Improving Data Efficiency by Converting Optics to Sound

Image by Giorgio Giorgi from Pixabay

While optical data has proven a blessing in many ways, it has a few drawbacks — namely, it can at times end up being too fast. This prevents it from being properly analyzed. The solution is to slow down the data (just slightly) so it can be processed and routed accordingly.

That’s where an acoustic buffer comes in handy. Since sound waves travel slightly slower than light waves, converting optical data in sound waves would provide an elegant solution to this problem. And now it looks like a team of engineers has worked out a way to turn this theory into reality.

Scientists from the University of Sydney have designed a very special new type of microchip. This microchip is capable of converting light into audio, a process that would speed up data transfer and streamline are already overtaxed communication systems.  Although the chip is still in the conceptual phase, scientists believe that this could be a huge breakthrough in optics and data transfer.

The proposed chip is designed to very specific parameters. Light can pass through the microprocessor in about two to three nanoseconds. From there, data can be stored for up to 10 additional nanoseconds in acoustic form. This would give the chip much-needed time to process the information and move it along at a speed that other computer chips would be able to understand. Once it’s been looked over, the data would return to its original light form and race along and its previous high speeds — only now having been thoroughly analyzed and processed.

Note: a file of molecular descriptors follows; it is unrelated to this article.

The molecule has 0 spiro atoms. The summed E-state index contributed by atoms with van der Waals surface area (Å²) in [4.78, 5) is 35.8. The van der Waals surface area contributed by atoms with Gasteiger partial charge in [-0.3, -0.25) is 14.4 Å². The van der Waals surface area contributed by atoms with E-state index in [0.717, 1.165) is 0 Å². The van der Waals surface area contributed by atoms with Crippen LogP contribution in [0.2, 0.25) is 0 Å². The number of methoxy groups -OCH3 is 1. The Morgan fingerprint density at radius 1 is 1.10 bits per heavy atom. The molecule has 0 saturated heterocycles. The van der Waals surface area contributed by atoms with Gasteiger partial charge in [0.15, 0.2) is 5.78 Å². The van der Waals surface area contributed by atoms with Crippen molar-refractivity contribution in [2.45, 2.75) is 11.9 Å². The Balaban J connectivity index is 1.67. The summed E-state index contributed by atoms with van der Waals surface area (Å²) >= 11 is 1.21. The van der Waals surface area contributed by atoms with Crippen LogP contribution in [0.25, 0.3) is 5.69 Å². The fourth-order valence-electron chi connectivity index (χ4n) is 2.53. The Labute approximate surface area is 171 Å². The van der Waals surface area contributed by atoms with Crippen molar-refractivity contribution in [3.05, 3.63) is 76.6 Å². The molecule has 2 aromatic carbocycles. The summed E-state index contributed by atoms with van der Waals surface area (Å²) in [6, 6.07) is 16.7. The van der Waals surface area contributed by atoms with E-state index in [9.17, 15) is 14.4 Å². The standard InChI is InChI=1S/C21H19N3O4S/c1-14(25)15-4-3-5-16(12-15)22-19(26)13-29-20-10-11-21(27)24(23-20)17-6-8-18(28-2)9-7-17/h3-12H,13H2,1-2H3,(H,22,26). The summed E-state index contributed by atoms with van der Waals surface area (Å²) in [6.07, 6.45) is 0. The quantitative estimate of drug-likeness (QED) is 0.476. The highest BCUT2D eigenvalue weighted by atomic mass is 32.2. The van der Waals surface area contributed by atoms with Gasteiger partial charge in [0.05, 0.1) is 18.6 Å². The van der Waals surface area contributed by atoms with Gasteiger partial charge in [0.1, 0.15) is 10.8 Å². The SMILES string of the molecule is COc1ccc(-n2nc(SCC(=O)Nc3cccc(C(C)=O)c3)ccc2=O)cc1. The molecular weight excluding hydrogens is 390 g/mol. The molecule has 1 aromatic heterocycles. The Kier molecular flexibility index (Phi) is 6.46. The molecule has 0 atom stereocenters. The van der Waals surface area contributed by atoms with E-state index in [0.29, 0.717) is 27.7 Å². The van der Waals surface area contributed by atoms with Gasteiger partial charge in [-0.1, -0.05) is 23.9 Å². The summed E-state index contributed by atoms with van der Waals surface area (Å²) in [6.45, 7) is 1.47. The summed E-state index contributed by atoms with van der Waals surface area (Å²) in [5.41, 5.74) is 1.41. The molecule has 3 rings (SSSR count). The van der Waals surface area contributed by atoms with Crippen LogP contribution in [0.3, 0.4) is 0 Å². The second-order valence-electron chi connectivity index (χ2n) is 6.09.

Our system is not limited to a narrow bandwidth. So unlike previous systems this allows us to store and retrieve information at multiple wavelengths simultaneously, vastly increasing the efficiency of the device.

Dr. Birgit Stiller, research fellow at the University of Sydney and supervisor of the project

As fiber-optics are increasingly used, this could prove to be an enormous benefit to technology, particularly on a commercial level. In a word, this microchip could ultimately lead to a faster internet. And with more and more people logging on each day and demanding more and more data, speedier and more streamlined internet capabilities can’t come soon enough.

About The Author

Lauren Saccone has been a freelance writer for over 15 years. Her work has appeared in Pacific Standard, The Mary Sue, Parade Magazine, Miles Away, DailyLounge, Inquisitr, Hello Giggles, Bust, and various other outlets. A professional copywriter and SEO specialist, she is a graduate of Eugene Lang College: The New School in New York City.

Related Posts

Leave a Reply

Your email address will not be published.

X